7. Findlay, Ronald, 1975. "Slavery, Incentives, and Manumission: A Theoretical Model," Journal of Political Economy, University of Chicago Press, vol. 83(5), pages 923-933, October.
    8. Kevin H. O'Rourke & Jeffrey G. Williamson, 2001. "Globalization and History: The Evolution of a Nineteenth-Century Atlantic Economy," MIT Press Books, The MIT Press, edition 1, volume 1, number 0262650592.
    9. Barzel, Yoram, 1977. "An Economic Analysis of Slavery," Journal of Law and Economics, University of Chicago Press, vol. 20(1), pages 87-110, April.
    Full references (including those not matched with items on IDEAS)

    Citations

    Citations are extracted by the CitEc Project, subscribe to its RSS feed for this item.
    as


    Cited by:

    1. Sonnabend, Hendrik, 2015. "Good Intentions and Unintended Evil? Clients’ Punishment in the Market for Sex Services with Voluntary and Involuntary Providers," EconStor Preprints 110682, ZBW - Leibniz Information Centre for Economics.
    2. Jeffrey Grynaviski & Michael Munger, 2014. "Did southerners favor slavery? Inferences from an analysis of prices in New Orleans, 1805–1860," Public Choice, Springer, vol. 159(3), pages 341-361, June.
    3. Sonnabend, Hendrik & Stadtmann, Georg, 2018. "Good intentions and unintended evil? Adverse effects of criminalizing clients in paid sex markets with voluntary and involuntary prostitution," Discussion Papers 400, European University Viadrina Frankfurt (Oder), Department of Business Administration and Economics.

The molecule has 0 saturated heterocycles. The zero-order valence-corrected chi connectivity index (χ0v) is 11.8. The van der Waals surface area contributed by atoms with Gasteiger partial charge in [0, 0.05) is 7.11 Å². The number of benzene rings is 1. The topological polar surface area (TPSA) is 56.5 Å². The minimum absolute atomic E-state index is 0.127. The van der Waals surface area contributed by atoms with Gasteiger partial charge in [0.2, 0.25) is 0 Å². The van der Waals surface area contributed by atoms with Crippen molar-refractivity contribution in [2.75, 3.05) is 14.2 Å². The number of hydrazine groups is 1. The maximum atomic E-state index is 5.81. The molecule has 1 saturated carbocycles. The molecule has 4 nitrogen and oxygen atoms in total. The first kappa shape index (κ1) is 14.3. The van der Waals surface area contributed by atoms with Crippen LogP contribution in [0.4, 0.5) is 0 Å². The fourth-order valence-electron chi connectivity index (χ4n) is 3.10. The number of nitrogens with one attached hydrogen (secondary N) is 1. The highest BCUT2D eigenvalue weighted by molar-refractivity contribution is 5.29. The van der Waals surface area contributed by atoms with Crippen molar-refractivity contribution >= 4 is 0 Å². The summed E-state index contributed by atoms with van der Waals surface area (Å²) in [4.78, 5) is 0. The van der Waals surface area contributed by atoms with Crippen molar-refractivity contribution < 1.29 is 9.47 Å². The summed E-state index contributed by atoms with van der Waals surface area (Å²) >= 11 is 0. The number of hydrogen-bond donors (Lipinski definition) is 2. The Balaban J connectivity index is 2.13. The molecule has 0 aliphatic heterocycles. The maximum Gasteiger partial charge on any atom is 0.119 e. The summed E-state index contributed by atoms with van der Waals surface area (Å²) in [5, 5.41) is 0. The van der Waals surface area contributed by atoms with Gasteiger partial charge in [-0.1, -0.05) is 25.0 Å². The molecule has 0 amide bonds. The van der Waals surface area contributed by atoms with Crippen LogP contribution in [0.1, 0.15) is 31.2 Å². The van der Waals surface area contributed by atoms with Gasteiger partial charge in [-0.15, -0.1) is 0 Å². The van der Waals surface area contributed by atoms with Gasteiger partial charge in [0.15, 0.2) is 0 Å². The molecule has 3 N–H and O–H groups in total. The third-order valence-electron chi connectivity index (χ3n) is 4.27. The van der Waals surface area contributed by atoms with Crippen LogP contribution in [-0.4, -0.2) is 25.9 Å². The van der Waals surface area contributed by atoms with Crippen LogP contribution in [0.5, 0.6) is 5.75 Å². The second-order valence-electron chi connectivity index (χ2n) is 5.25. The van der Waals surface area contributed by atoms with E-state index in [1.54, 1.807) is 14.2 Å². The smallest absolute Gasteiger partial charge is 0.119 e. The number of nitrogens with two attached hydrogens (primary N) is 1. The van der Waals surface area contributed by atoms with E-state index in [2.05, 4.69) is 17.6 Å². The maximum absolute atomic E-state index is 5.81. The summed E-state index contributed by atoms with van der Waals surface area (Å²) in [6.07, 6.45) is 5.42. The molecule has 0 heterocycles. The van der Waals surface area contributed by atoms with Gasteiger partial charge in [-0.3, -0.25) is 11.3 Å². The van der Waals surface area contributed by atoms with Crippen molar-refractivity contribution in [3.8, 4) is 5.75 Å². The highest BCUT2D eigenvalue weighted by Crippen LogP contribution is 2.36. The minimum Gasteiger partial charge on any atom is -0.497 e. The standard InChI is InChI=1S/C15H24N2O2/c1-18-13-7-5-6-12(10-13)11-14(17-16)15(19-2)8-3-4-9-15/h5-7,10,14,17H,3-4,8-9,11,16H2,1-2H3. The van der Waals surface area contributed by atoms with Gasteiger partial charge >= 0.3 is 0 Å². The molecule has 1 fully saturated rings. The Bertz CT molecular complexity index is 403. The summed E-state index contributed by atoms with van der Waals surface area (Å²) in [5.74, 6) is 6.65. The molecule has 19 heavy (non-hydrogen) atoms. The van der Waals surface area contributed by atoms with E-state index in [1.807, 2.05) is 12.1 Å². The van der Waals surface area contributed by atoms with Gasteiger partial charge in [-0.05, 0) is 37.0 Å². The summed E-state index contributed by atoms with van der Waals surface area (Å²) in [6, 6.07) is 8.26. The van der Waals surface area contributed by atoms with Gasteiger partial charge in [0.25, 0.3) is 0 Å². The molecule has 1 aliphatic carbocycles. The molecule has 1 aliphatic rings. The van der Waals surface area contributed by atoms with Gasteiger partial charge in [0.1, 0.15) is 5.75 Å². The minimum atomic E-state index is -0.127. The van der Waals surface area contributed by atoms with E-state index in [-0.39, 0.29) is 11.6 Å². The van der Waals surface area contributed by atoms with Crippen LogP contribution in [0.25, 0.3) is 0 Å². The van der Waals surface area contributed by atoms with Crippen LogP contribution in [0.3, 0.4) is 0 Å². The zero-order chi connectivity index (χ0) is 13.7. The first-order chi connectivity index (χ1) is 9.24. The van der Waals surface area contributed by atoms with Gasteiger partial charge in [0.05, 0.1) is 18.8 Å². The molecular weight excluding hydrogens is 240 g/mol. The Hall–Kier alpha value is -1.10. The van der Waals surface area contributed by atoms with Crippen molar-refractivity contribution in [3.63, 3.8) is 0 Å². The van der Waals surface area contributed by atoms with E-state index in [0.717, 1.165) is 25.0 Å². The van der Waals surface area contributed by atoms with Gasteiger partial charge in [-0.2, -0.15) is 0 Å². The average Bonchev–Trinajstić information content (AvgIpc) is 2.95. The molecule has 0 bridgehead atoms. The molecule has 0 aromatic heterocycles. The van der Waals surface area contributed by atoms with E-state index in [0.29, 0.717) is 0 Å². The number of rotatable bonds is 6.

Corrections

    All material on this site has been provided by the respective publishers and authors. You can help correct errors and omissions. When requesting a correction, please mention this item's handle: RePEc:kap:pubcho:v:155:y:2013:i:3:p:189-209. See general information about how to correct material in RePEc.

    For technical questions regarding this item, or to correct its authors, title, abstract, bibliographic or download information, contact: (Sonal Shukla) or (Springer Nature Abstracting and Indexing). General contact details of provider: http://www.springer.com .

    If you have authored this item and are not yet registered with RePEc, we encourage you to do it here. This allows to link your profile to this item. It also allows you to accept potential citations to this item that we are uncertain about.

    If CitEc recognized a reference but did not link an item in RePEc to it, you can help with this form .

    If you know of missing items citing this one, you can help us creating those links by adding the relevant references in the same way as above, for each refering item. If you are a registered author of this item, you may also want to check the "citations" tab in your RePEc Author Service profile, as there may be some citations waiting for confirmation.

    Please note that corrections may take a couple of weeks to filter through the various RePEc services.

    IDEAS is a RePEc service hosted by the Research Division of the Federal Reserve Bank of St. Louis . RePEc uses bibliographic data supplied by the respective publishers.